(p.CategoryID = c.ID)
    inner join dbo.tblProductVersions pv on
    (pv.ProductID = p.ID)
    group by c.ID,
      p.ID,
      pv.ID
    

    This is slightly better, but we can optimize further by taking advantage of the fact that p.ID will be constant for any single row in tblProductVersions, and c.ID will be constant for any single row in tblProducts. This gets us to here:

    select max(c.ID) as CategoryID,
      max(c.Name) as CategoryName,
      max(p.ID) as ProductID,
      max(p.Name) as ProductName,
      max(p.Description) as ProductDescription,
      pv.ID as ProductVersionID,
      max(pv.Name) as ProductVersionName,
      avg(pv.Price) as ProductAveragePrice
    from dbo.tblCategories c
    inner join dbo.tblProducts p on
    (p.CategoryID = c.ID)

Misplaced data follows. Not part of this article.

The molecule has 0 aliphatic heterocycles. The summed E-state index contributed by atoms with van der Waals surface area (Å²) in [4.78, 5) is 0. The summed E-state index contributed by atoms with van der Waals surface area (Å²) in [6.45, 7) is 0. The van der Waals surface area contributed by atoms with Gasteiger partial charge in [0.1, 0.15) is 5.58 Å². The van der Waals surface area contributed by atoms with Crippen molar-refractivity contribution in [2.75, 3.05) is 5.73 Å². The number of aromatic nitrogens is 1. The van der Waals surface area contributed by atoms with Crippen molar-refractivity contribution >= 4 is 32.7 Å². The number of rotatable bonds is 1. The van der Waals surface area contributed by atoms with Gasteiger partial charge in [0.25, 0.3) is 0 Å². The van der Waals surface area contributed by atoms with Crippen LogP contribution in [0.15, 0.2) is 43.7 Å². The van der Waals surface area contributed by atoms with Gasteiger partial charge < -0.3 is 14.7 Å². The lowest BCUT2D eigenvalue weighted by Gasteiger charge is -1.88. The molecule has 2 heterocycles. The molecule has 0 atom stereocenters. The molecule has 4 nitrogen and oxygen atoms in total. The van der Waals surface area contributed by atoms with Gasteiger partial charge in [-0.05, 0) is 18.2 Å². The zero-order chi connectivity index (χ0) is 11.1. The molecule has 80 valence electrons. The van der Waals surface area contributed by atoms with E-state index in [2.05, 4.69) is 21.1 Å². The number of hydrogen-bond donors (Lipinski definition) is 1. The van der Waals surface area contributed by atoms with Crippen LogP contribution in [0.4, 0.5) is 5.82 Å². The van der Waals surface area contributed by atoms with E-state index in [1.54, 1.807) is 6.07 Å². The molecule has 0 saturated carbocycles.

inner join dbo.tblProductVersions pv on
    (pv.ProductID = p.ID)
    group by pv.ID
    

    But wait... the only reason there was a group by to begin with was avg(pv.Price), and the fact that we are grouping by pv.ID means that avg(pv.Price) = pv.Price, and the original query optimizes to this:

    select c.ID as CategoryID,
      c.Name as CategoryName,
      p.ID as ProductID,
      p.Name as ProductName,
      p.Description as ProductDescription,
      pv.ID as ProductVersionID,
      pv.Name as ProductVersionName,
      pv.Price as ProductVersionAveragePrice
    from dbo.tblCategories c
    inner join dbo.tblProducts p on
    (p.CategoryID = c.ID)
    inner join dbo.tblProductVersions pv on
    (pv.ProductID = p.ID)